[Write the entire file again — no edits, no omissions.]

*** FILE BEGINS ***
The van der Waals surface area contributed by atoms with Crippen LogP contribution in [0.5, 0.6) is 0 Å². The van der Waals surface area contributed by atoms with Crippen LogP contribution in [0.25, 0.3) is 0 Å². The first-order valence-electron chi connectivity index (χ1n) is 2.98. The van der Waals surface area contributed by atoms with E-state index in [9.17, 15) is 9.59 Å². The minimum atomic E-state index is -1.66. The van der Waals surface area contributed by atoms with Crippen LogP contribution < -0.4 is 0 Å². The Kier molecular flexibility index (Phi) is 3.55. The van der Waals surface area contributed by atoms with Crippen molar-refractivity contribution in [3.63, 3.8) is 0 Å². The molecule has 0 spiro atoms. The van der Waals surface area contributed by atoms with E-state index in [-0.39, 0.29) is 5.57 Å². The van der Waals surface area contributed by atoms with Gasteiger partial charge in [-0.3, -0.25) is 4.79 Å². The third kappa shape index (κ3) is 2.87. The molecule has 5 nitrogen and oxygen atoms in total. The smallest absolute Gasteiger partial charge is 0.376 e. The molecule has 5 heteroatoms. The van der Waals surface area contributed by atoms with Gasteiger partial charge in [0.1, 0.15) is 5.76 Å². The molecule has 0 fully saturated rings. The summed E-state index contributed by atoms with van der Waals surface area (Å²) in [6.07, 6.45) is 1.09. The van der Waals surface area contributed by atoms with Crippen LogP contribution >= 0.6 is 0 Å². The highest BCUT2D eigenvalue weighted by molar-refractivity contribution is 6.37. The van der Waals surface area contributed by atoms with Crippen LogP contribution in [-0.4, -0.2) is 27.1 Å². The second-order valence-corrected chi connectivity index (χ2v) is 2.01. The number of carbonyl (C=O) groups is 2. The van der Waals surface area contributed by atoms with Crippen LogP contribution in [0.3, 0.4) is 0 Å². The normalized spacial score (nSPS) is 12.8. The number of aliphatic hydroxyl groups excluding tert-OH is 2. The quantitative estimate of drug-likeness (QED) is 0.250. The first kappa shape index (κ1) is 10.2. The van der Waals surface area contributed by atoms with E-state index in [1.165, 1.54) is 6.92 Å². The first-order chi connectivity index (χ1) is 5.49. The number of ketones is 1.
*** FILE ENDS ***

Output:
The van der Waals surface area contributed by atoms with Crippen LogP contribution in [0.5, 0.6) is 0 Å². The van der Waals surface area contributed by atoms with Crippen LogP contribution in [0.25, 0.3) is 0 Å². The first-order valence-electron chi connectivity index (χ1n) is 2.98. The van der Waals surface area contributed by atoms with E-state index in [9.17, 15) is 9.59 Å². The minimum atomic E-state index is -1.66. The van der Waals surface area contributed by atoms with Crippen LogP contribution < -0.4 is 0 Å². The Kier molecular flexibility index (Phi) is 3.55. The van der Waals surface area contributed by atoms with Crippen molar-refractivity contribution in [3.63, 3.8) is 0 Å². The molecule has 0 spiro atoms. The van der Waals surface area contributed by atoms with E-state index in [-0.39, 0.29) is 5.57 Å². The van der Waals surface area contributed by atoms with Gasteiger partial charge in [-0.3, -0.25) is 4.79 Å². The third kappa shape index (κ3) is 2.87. The molecule has 5 nitrogen and oxygen atoms in total. The smallest absolute Gasteiger partial charge is 0.376 e. The molecule has 5 heteroatoms. The van der Waals surface area contributed by atoms with Gasteiger partial charge in [0.1, 0.15) is 5.76 Å². The molecule has 0 fully saturated rings. The summed E-state index contributed by atoms with van der Waals surface area (Å²) in [6.07, 6.45) is 1.09. The van der Waals surface area contributed by atoms with Crippen LogP contribution >= 0.6 is 0 Å². The highest BCUT2D eigenvalue weighted by molar-refractivity contribution is 6.37. The van der Waals surface area contributed by atoms with Crippen LogP contribution in [-0.4, -0.2) is 27.1 Å². The second-order valence-corrected chi connectivity index (χ2v) is 2.01. The number of carbonyl (C=O) groups is 2. The van der Waals surface area contributed by atoms with Crippen LogP contribution in [0.3, 0.4) is 0 Å². The normalized spacial score (nSPS) is 12.8. The number of aliphatic hydroxyl groups excluding tert-OH is 2. The quantitative estimate of drug-likeness (QED) is 0.250. The first kappa shape index (κ1) is 10.2. The van der Waals surface area contributed by atoms with E-state index in [1.165, 1.54) is 6.92 Å². The first-order chi connectivity index (χ1) is 5.49. The number of ketones is 1.